Refugees from Sudan wait to be transported to the transit camp in the town of Renk

Refugees from Sudan wait to be transported to the transit camp in the town of Renk near the border after crossing the border into South Sudan on March 19, 2024.

(Photo: Eva-Maria Krafczyk/picture alliance via Getty Images)

UN Warns of 'Catastrophic' Imminent Escalation in Sudan

Warring factions in North Darfur state must "avoid locating military installations within or near densely populated areas, including towns and camps for internally displaced people," said one U.N. official.

The United Nations' top humanitarian affairs officials on Friday called for an immediate deescalation of hostilities in Sudan, where rival factions in the military government have been fighting for a year and where an attack on the city of El Fasher is reportedly imminent.

About 800,000 people in the city, the capital of North Darfur state, are in "extreme and immediate danger," U.N. aid operations director, Edem Wosornu, told the U.N. Security Council earlier this week, as she reported that clashes between the Rapid Support Forces (RSF), a paramilitary group, and the Sudanese Armed Forces (SAF) are nearing El Fasher.

Fighting between the two groups has intensified in recent weeks, forcibly displacing an estimated 40,000 people.

The U.N. Office for the Coordination of Humanitarian Affairs said Friday that the security situation in North Darfur has left more than a dozen aid trucks with relief supplies for 122,000 people stranded in neighboring Northern state, unable to proceed into the only capital city in Darfur that is not controlled by RSF.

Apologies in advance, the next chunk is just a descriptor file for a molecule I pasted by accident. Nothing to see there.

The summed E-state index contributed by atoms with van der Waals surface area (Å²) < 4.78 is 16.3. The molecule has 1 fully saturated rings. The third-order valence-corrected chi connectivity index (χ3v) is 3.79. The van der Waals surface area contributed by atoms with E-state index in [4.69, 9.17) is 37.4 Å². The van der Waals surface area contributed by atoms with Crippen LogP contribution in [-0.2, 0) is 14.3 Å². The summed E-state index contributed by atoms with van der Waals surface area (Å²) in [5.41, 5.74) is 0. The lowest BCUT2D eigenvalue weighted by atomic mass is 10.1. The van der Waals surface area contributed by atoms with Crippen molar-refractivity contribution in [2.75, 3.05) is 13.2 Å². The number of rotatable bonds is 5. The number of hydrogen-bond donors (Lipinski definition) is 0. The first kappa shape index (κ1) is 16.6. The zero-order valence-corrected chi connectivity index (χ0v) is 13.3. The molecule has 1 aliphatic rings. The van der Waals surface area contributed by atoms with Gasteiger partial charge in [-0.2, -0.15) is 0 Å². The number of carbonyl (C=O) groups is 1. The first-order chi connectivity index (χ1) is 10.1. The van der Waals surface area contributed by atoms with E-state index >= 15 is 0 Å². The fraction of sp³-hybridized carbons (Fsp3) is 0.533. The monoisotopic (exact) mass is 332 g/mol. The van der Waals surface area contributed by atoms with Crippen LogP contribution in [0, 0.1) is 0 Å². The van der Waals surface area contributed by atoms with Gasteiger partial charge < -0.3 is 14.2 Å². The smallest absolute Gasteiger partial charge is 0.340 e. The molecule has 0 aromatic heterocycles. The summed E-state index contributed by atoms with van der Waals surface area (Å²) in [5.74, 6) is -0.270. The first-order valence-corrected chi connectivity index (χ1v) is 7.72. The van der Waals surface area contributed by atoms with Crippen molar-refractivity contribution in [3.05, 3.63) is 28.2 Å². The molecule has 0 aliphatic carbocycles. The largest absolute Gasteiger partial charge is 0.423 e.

"A patchwork of armed actors, including the Darfur Joint Protection Forces, the SAF, and the RSF control different parts of the El Fasher area," Human Rights Watch reported this week. "Tense calm alternating with episodic fighting has prevailed for months."

Since April 14, when RSF began to push into El Fasher, at least 43 people—including women and children—have been killed due to fighting between the SAF and RSF.

"Civilians are trapped in the city, afraid of being killed should they attempt to flee," said Seif Magango, spokesperson for the U.N. high commissioner for human rights, Volker Türk. "This dire situation is compounded by a severe shortage of essential supplies as deliveries of commercial goods and humanitarian aid have been heavily constrained by the fighting, and delivery trucks are unable to freely transit through RSF-controlled territory."

The lack of humanitarian aid in North Darfur has pushed the state toward a famine, with one child dying of starvation every two hours, according to a February report by Doctors Without Borders.

In December, the U.S. State Department announced an $85 million sale of radar and other military equipment to the United Arab Emirates (UAE), which The New York Times reported last year has been covertly supporting the RSF.

U.S. Rep. Ilhan Omar (D-Minn.) proposed a joint resolution to block arms sales to the UAE in January, in light of its support for the paramilitary group.

Omar was among several lawmakers who wrote to President Joe Biden and Secretary of State Antony Blinken earlier this week, urging them to "deliver urgently-needed humanitarian assistance" and to help end the hostilities.

Sudanese-Australian writer Yassmin Abdel-Magied urged Americans on Friday to pressure lawmakers and the White House to take more action.

"There is a tiny window of opportunity for us to find a way to get the UAE... to make the RSF to stop in their tracks," said Abdel-Magied. "Maybe there's a way that we can avoid this massacre."

OCHA called on the warring parties to "take constant care to spare civilians and civilian objects in the conduct of military operations."

"They must, to the extent possible, avoid locating military installations within or near densely populated areas, including towns and camps for internally displaced people," said the office. "It is also imperative that the parties allow safe passage for civilians to leave El Fasher for safer areas."

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